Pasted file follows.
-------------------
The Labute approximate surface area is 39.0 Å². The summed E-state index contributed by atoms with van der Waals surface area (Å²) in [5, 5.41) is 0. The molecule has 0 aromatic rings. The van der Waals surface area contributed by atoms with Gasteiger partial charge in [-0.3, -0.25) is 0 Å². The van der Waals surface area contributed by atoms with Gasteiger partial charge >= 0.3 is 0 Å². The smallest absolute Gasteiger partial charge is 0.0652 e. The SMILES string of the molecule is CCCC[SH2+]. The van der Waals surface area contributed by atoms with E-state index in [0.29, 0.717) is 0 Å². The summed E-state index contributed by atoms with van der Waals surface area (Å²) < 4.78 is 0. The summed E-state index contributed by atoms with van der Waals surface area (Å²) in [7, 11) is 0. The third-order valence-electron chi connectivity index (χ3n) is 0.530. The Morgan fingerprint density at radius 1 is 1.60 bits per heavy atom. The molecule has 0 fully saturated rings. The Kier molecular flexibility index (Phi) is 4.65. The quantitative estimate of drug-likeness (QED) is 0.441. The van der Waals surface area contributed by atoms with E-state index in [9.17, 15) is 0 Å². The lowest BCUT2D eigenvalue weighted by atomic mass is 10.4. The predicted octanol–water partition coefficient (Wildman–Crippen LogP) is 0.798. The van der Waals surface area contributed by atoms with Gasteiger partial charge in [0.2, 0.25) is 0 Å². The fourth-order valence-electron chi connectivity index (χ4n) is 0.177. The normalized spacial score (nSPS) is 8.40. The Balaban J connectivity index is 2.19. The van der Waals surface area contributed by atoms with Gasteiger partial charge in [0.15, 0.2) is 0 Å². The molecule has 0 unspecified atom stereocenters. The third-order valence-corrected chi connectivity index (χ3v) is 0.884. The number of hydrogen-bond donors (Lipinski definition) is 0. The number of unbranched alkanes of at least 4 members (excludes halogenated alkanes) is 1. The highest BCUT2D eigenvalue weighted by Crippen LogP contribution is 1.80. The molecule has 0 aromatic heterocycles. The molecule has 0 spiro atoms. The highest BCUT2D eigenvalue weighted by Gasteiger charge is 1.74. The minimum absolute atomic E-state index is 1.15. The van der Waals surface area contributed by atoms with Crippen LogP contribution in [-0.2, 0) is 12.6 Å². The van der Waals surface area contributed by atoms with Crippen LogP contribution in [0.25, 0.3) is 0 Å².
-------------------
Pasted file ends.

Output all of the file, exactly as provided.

The Labute approximate surface area is 39.0 Å². The summed E-state index contributed by atoms with van der Waals surface area (Å²) in [5, 5.41) is 0. The molecule has 0 aromatic rings. The van der Waals surface area contributed by atoms with Gasteiger partial charge in [-0.3, -0.25) is 0 Å². The van der Waals surface area contributed by atoms with Gasteiger partial charge >= 0.3 is 0 Å². The smallest absolute Gasteiger partial charge is 0.0652 e. The SMILES string of the molecule is CCCC[SH2+]. The van der Waals surface area contributed by atoms with E-state index in [0.29, 0.717) is 0 Å². The summed E-state index contributed by atoms with van der Waals surface area (Å²) < 4.78 is 0. The summed E-state index contributed by atoms with van der Waals surface area (Å²) in [7, 11) is 0. The third-order valence-electron chi connectivity index (χ3n) is 0.530. The Morgan fingerprint density at radius 1 is 1.60 bits per heavy atom. The molecule has 0 fully saturated rings. The Kier molecular flexibility index (Phi) is 4.65. The quantitative estimate of drug-likeness (QED) is 0.441. The van der Waals surface area contributed by atoms with E-state index in [9.17, 15) is 0 Å². The lowest BCUT2D eigenvalue weighted by atomic mass is 10.4. The predicted octanol–water partition coefficient (Wildman–Crippen LogP) is 0.798. The van der Waals surface area contributed by atoms with Gasteiger partial charge in [0.2, 0.25) is 0 Å². The fourth-order valence-electron chi connectivity index (χ4n) is 0.177. The normalized spacial score (nSPS) is 8.40. The Balaban J connectivity index is 2.19. The van der Waals surface area contributed by atoms with Gasteiger partial charge in [0.15, 0.2) is 0 Å². The molecule has 0 unspecified atom stereocenters. The third-order valence-corrected chi connectivity index (χ3v) is 0.884. The number of hydrogen-bond donors (Lipinski definition) is 0. The number of unbranched alkanes of at least 4 members (excludes halogenated alkanes) is 1. The highest BCUT2D eigenvalue weighted by Crippen LogP contribution is 1.80. The molecule has 0 aromatic heterocycles. The molecule has 0 spiro atoms. The highest BCUT2D eigenvalue weighted by Gasteiger charge is 1.74. The minimum absolute atomic E-state index is 1.15. The van der Waals surface area contributed by atoms with Crippen LogP contribution in [-0.2, 0) is 12.6 Å². The van der Waals surface area contributed by atoms with Crippen LogP contribution in [0.25, 0.3) is 0 Å².